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VPM Daily Newscast: November 10, 2021

VPM's daily newscast contains all your Central Virginia news in just 5 to 10 minutes. Episodes are recorded the night before so you can wake up prepared.           

Listeners can subscribe through NPR One, Apple Podcasts, Megaphone, Spotify and wherever you get your podcasts.       

Here’s a recap of the top stories on the morning of Wednesday, November 10, 2021: 

  • Richmond Mayor Levar Stoney is asking City Council to use funds from the Capital Improvement Plan to get designs for George Wythe High School nailed down. The city and school board have been going back and forth over who’s in charge of those plans for more than a year. Last April, the school board took over construction. At a press conference yesterday, the mayor highlighted a few things he sees as failures in the board’s handling of the project. In response to these accusations, school board member Kenya Gibson accused Mayor Stoney of overspending on previous school construction projects. She also told VPM News that the school board is about to award a design contract. The city’s Planning Commission is expected to review Stoney's proposal next week. 

  • A new job training program for veterans and their spouses is coming to Hampton Roads. Operation Next will train people in skills like welding, robotics and industrial maintenance. Virginia's First Lady Pamela Northam spoke in Norfolk yesterday about the program, and the career challenges military spouses face. Operation Next was launched in Kentucky in 2018.  It is partnering with Old Dominion University, the Hampton Roads Workforce Council and other local organizations.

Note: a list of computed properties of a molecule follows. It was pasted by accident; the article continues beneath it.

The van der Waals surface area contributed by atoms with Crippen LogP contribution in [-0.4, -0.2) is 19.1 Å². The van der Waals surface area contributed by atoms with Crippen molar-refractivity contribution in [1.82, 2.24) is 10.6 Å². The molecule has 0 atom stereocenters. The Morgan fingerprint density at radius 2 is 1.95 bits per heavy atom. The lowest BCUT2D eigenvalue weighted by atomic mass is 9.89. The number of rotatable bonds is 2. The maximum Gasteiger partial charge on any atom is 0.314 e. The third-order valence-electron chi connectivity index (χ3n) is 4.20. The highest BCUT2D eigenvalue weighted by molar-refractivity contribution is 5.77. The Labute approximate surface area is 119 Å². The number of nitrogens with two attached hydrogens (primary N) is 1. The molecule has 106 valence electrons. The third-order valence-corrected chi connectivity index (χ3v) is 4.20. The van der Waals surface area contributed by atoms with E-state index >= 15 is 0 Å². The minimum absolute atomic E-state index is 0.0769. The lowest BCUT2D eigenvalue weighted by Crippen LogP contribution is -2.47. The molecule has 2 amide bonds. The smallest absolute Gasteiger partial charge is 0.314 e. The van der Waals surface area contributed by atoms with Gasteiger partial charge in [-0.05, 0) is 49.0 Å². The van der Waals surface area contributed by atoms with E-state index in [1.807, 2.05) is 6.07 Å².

• The former Charlottesville Police Chief says her termination was unjust – and is demanding $3 million from the city. At a press conference yesterday, former Police Chief RaShall Brackney said she filed a complaint with the Equal Employment Opportunity Commission.   According to Charlottesville Tomorrow, Brackney claims former city manager Chip Boyles colluded with city council members to fire her in response to her efforts to reform the city’s police force. Boyles declined to comment on the allegations.  Brackney has also filed complaints with the NAACP and Charlottesville’s Office of Human Rights alleging discrimination and a hostile work environment. 

  • Petersburg is looking for a new City Council member. The city is accepting letters of interest and resumes for the Ward 7 representative until November 14. This comes after former councilor, John Hart, resigned amid allegations that he no longer lives in the area he was elected to serve. Applicants must be qualified to vote and have lived in Petersburg’s Ward 7 for at least 30 days. The position will involve several responsibilities, including establishing tax rates and approving the city’s budget. More information can be found online at   

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